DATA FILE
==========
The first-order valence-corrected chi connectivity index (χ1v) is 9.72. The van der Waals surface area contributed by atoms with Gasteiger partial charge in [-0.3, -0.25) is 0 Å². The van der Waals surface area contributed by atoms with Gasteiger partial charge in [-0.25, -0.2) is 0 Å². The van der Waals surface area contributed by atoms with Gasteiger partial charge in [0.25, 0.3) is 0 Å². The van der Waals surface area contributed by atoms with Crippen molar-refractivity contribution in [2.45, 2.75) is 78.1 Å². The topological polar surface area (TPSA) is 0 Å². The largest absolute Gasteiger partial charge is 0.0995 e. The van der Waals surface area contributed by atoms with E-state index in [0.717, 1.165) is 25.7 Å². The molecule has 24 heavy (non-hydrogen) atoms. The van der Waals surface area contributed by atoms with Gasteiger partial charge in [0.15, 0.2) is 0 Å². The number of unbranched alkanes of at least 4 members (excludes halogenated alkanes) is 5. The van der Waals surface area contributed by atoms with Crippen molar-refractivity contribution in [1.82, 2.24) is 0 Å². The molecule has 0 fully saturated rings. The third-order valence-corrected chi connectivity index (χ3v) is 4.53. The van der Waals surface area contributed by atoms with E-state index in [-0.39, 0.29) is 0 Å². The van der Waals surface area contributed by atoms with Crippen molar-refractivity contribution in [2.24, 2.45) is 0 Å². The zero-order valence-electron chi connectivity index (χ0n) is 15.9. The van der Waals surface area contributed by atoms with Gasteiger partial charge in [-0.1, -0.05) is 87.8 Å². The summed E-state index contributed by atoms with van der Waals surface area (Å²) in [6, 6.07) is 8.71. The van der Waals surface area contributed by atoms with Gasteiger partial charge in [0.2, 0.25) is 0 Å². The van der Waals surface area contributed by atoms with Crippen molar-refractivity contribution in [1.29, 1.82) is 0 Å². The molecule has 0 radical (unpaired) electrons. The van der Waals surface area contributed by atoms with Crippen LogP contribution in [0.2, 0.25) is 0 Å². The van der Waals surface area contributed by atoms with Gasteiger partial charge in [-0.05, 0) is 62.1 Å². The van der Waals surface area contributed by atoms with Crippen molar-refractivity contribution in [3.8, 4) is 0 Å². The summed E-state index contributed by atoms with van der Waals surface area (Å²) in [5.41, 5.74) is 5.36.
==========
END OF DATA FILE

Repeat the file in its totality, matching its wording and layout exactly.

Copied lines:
The first-order valence-corrected chi connectivity index (χ1v) is 9.72. The van der Waals surface area contributed by atoms with Gasteiger partial charge in [-0.3, -0.25) is 0 Å². The van der Waals surface area contributed by atoms with Gasteiger partial charge in [-0.25, -0.2) is 0 Å². The van der Waals surface area contributed by atoms with Gasteiger partial charge in [0.25, 0.3) is 0 Å². The van der Waals surface area contributed by atoms with Crippen molar-refractivity contribution in [2.45, 2.75) is 78.1 Å². The topological polar surface area (TPSA) is 0 Å². The largest absolute Gasteiger partial charge is 0.0995 e. The van der Waals surface area contributed by atoms with E-state index in [0.717, 1.165) is 25.7 Å². The molecule has 24 heavy (non-hydrogen) atoms. The van der Waals surface area contributed by atoms with Gasteiger partial charge in [0.15, 0.2) is 0 Å². The number of unbranched alkanes of at least 4 members (excludes halogenated alkanes) is 5. The van der Waals surface area contributed by atoms with Crippen molar-refractivity contribution in [1.82, 2.24) is 0 Å². The molecule has 0 fully saturated rings. The third-order valence-corrected chi connectivity index (χ3v) is 4.53. The van der Waals surface area contributed by atoms with E-state index in [-0.39, 0.29) is 0 Å². The van der Waals surface area contributed by atoms with Crippen molar-refractivity contribution in [2.24, 2.45) is 0 Å². The zero-order valence-electron chi connectivity index (χ0n) is 15.9. The van der Waals surface area contributed by atoms with Gasteiger partial charge in [-0.1, -0.05) is 87.8 Å². The summed E-state index contributed by atoms with van der Waals surface area (Å²) in [6, 6.07) is 8.71. The van der Waals surface area contributed by atoms with Gasteiger partial charge in [0.2, 0.25) is 0 Å². The van der Waals surface area contributed by atoms with Crippen molar-refractivity contribution in [1.29, 1.82) is 0 Å². The molecule has 0 radical (unpaired) electrons. The van der Waals surface area contributed by atoms with Crippen LogP contribution in [0.2, 0.25) is 0 Å². The van der Waals surface area contributed by atoms with Gasteiger partial charge in [-0.05, 0) is 62.1 Å². The van der Waals surface area contributed by atoms with Crippen molar-refractivity contribution in [3.8, 4) is 0 Å². The summed E-state index contributed by atoms with van der Waals surface area (Å²) in [5.41, 5.74) is 5.36.